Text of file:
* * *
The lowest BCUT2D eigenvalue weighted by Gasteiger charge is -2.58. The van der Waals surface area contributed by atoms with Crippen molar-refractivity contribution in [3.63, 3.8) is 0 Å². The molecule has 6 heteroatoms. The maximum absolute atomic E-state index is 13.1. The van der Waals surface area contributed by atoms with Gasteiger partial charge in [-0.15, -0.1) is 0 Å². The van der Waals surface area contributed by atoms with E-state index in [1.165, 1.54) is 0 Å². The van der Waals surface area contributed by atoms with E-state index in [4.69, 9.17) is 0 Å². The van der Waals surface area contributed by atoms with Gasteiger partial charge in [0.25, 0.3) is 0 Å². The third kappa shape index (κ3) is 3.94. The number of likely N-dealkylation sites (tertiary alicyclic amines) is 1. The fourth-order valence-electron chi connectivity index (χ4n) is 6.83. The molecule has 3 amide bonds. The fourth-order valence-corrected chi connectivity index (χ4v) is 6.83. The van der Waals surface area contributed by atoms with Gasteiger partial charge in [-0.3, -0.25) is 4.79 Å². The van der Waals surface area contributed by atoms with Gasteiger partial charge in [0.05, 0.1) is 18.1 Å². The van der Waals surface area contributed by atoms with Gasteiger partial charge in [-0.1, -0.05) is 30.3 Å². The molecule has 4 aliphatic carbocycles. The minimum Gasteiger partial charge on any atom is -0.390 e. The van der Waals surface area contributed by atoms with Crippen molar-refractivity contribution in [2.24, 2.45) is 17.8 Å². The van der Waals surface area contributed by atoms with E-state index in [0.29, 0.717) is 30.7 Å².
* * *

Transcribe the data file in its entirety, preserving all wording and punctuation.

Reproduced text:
The lowest BCUT2D eigenvalue weighted by Gasteiger charge is -2.58. The van der Waals surface area contributed by atoms with Crippen molar-refractivity contribution in [3.63, 3.8) is 0 Å². The molecule has 6 heteroatoms. The maximum absolute atomic E-state index is 13.1. The van der Waals surface area contributed by atoms with Gasteiger partial charge in [-0.15, -0.1) is 0 Å². The van der Waals surface area contributed by atoms with E-state index in [1.165, 1.54) is 0 Å². The van der Waals surface area contributed by atoms with E-state index in [4.69, 9.17) is 0 Å². The van der Waals surface area contributed by atoms with Gasteiger partial charge in [0.25, 0.3) is 0 Å². The third kappa shape index (κ3) is 3.94. The number of likely N-dealkylation sites (tertiary alicyclic amines) is 1. The fourth-order valence-electron chi connectivity index (χ4n) is 6.83. The molecule has 3 amide bonds. The fourth-order valence-corrected chi connectivity index (χ4v) is 6.83. The van der Waals surface area contributed by atoms with Gasteiger partial charge in [-0.3, -0.25) is 4.79 Å². The van der Waals surface area contributed by atoms with Gasteiger partial charge in [0.05, 0.1) is 18.1 Å². The van der Waals surface area contributed by atoms with Gasteiger partial charge in [-0.1, -0.05) is 30.3 Å². The molecule has 4 aliphatic carbocycles. The minimum Gasteiger partial charge on any atom is -0.390 e. The van der Waals surface area contributed by atoms with Crippen molar-refractivity contribution in [2.24, 2.45) is 17.8 Å². The van der Waals surface area contributed by atoms with E-state index in [0.29, 0.717) is 30.7 Å².